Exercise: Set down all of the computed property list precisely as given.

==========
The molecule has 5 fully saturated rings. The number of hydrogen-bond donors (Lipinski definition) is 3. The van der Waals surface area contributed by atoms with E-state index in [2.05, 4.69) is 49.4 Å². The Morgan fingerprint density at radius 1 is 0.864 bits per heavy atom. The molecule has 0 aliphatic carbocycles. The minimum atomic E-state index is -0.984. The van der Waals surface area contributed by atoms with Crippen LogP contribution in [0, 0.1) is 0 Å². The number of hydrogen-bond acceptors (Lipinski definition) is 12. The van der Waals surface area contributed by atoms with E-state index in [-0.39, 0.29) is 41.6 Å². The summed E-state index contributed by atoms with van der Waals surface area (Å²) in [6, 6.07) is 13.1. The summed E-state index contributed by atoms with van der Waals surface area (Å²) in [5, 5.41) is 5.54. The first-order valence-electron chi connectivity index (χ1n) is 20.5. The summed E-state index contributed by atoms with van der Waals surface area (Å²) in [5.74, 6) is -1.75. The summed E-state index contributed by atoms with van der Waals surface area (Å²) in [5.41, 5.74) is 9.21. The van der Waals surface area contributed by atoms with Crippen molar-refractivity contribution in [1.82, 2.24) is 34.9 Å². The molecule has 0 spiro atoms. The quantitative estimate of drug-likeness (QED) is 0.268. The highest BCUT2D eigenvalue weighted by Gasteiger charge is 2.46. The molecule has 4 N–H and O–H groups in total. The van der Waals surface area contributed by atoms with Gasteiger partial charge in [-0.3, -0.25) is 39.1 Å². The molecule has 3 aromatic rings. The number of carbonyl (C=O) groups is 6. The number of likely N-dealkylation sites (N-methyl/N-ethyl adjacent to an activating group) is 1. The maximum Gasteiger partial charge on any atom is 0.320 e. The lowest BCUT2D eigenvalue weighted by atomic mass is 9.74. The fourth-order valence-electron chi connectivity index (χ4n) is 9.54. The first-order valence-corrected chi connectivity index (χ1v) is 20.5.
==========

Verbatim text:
The molecule has 5 fully saturated rings. The number of hydrogen-bond donors (Lipinski definition) is 3. The van der Waals surface area contributed by atoms with E-state index in [2.05, 4.69) is 49.4 Å². The Morgan fingerprint density at radius 1 is 0.864 bits per heavy atom. The molecule has 0 aliphatic carbocycles. The minimum atomic E-state index is -0.984. The van der Waals surface area contributed by atoms with Crippen LogP contribution in [0, 0.1) is 0 Å². The number of hydrogen-bond acceptors (Lipinski definition) is 12. The van der Waals surface area contributed by atoms with E-state index in [-0.39, 0.29) is 41.6 Å². The summed E-state index contributed by atoms with van der Waals surface area (Å²) in [6, 6.07) is 13.1. The summed E-state index contributed by atoms with van der Waals surface area (Å²) in [5, 5.41) is 5.54. The first-order valence-electron chi connectivity index (χ1n) is 20.5. The summed E-state index contributed by atoms with van der Waals surface area (Å²) in [5.74, 6) is -1.75. The summed E-state index contributed by atoms with van der Waals surface area (Å²) in [5.41, 5.74) is 9.21. The van der Waals surface area contributed by atoms with Crippen molar-refractivity contribution in [1.82, 2.24) is 34.9 Å². The molecule has 0 spiro atoms. The quantitative estimate of drug-likeness (QED) is 0.268. The highest BCUT2D eigenvalue weighted by Gasteiger charge is 2.46. The molecule has 4 N–H and O–H groups in total. The van der Waals surface area contributed by atoms with Gasteiger partial charge in [-0.3, -0.25) is 39.1 Å². The molecule has 3 aromatic rings. The number of carbonyl (C=O) groups is 6. The number of likely N-dealkylation sites (N-methyl/N-ethyl adjacent to an activating group) is 1. The maximum Gasteiger partial charge on any atom is 0.320 e. The lowest BCUT2D eigenvalue weighted by atomic mass is 9.74. The fourth-order valence-electron chi connectivity index (χ4n) is 9.54. The first-order valence-corrected chi connectivity index (χ1v) is 20.5.